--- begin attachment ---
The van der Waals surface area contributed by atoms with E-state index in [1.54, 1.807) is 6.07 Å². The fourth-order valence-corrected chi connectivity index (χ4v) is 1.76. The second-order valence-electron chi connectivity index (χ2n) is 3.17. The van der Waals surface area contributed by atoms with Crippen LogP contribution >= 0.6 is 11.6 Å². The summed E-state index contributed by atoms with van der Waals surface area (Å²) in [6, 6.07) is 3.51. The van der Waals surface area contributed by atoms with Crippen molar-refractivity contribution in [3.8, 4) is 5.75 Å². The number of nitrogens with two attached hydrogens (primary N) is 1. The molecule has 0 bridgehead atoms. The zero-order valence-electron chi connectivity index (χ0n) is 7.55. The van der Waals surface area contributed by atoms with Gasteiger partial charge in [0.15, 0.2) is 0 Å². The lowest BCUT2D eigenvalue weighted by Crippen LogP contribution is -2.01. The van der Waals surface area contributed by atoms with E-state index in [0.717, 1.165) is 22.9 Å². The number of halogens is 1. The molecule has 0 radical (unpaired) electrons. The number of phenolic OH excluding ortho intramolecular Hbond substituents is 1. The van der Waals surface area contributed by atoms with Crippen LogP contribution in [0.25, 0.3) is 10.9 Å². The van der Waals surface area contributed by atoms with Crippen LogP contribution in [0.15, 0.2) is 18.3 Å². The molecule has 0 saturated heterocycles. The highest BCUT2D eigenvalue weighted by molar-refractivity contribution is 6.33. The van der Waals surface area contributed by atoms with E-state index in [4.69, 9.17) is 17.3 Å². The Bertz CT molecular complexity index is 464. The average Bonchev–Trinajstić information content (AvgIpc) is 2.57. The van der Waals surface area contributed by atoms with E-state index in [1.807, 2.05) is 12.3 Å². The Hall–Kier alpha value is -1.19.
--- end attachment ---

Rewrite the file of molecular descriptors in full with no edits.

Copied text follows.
The van der Waals surface area contributed by atoms with E-state index in [1.54, 1.807) is 6.07 Å². The fourth-order valence-corrected chi connectivity index (χ4v) is 1.76. The second-order valence-electron chi connectivity index (χ2n) is 3.17. The van der Waals surface area contributed by atoms with Crippen LogP contribution >= 0.6 is 11.6 Å². The summed E-state index contributed by atoms with van der Waals surface area (Å²) in [6, 6.07) is 3.51. The van der Waals surface area contributed by atoms with Crippen molar-refractivity contribution in [3.8, 4) is 5.75 Å². The number of nitrogens with two attached hydrogens (primary N) is 1. The molecule has 0 bridgehead atoms. The zero-order valence-electron chi connectivity index (χ0n) is 7.55. The van der Waals surface area contributed by atoms with Gasteiger partial charge in [0.15, 0.2) is 0 Å². The lowest BCUT2D eigenvalue weighted by Crippen LogP contribution is -2.01. The van der Waals surface area contributed by atoms with E-state index in [0.717, 1.165) is 22.9 Å². The number of halogens is 1. The molecule has 0 radical (unpaired) electrons. The number of phenolic OH excluding ortho intramolecular Hbond substituents is 1. The van der Waals surface area contributed by atoms with Crippen LogP contribution in [0.25, 0.3) is 10.9 Å². The van der Waals surface area contributed by atoms with Crippen LogP contribution in [0.15, 0.2) is 18.3 Å². The molecule has 0 saturated heterocycles. The highest BCUT2D eigenvalue weighted by molar-refractivity contribution is 6.33. The van der Waals surface area contributed by atoms with E-state index in [4.69, 9.17) is 17.3 Å². The Bertz CT molecular complexity index is 464. The average Bonchev–Trinajstić information content (AvgIpc) is 2.57. The van der Waals surface area contributed by atoms with E-state index in [1.807, 2.05) is 12.3 Å². The Hall–Kier alpha value is -1.19.